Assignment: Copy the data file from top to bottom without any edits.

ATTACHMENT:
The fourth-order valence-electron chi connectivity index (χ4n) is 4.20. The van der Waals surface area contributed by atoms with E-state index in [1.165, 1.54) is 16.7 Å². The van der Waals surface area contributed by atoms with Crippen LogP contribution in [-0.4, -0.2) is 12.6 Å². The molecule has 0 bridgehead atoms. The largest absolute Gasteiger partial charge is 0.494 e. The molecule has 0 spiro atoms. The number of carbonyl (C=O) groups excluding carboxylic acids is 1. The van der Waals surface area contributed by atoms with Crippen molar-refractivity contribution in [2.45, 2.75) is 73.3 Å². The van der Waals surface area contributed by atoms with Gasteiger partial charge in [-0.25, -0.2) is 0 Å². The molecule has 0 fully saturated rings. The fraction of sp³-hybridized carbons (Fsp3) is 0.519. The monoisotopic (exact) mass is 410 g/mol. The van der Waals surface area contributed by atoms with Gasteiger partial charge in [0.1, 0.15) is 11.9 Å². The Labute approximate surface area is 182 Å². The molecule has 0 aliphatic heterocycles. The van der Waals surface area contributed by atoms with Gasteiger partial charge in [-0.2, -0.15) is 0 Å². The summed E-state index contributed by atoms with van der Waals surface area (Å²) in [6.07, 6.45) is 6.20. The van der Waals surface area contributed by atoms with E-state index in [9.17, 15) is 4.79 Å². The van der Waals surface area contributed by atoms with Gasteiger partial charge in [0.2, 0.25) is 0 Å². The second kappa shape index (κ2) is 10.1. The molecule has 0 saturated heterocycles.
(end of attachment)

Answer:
The fourth-order valence-electron chi connectivity index (χ4n) is 4.20. The van der Waals surface area contributed by atoms with E-state index in [1.165, 1.54) is 16.7 Å². The van der Waals surface area contributed by atoms with Crippen LogP contribution in [-0.4, -0.2) is 12.6 Å². The molecule has 0 bridgehead atoms. The largest absolute Gasteiger partial charge is 0.494 e. The molecule has 0 spiro atoms. The number of carbonyl (C=O) groups excluding carboxylic acids is 1. The van der Waals surface area contributed by atoms with Crippen molar-refractivity contribution in [2.45, 2.75) is 73.3 Å². The van der Waals surface area contributed by atoms with Gasteiger partial charge in [-0.25, -0.2) is 0 Å². The molecule has 0 fully saturated rings. The fraction of sp³-hybridized carbons (Fsp3) is 0.519. The monoisotopic (exact) mass is 410 g/mol. The van der Waals surface area contributed by atoms with Gasteiger partial charge in [0.1, 0.15) is 11.9 Å². The Labute approximate surface area is 182 Å². The molecule has 0 aliphatic heterocycles. The van der Waals surface area contributed by atoms with Gasteiger partial charge in [-0.2, -0.15) is 0 Å². The summed E-state index contributed by atoms with van der Waals surface area (Å²) in [6.07, 6.45) is 6.20. The van der Waals surface area contributed by atoms with E-state index in [9.17, 15) is 4.79 Å². The van der Waals surface area contributed by atoms with Gasteiger partial charge in [0.2, 0.25) is 0 Å². The second kappa shape index (κ2) is 10.1. The molecule has 0 saturated heterocycles.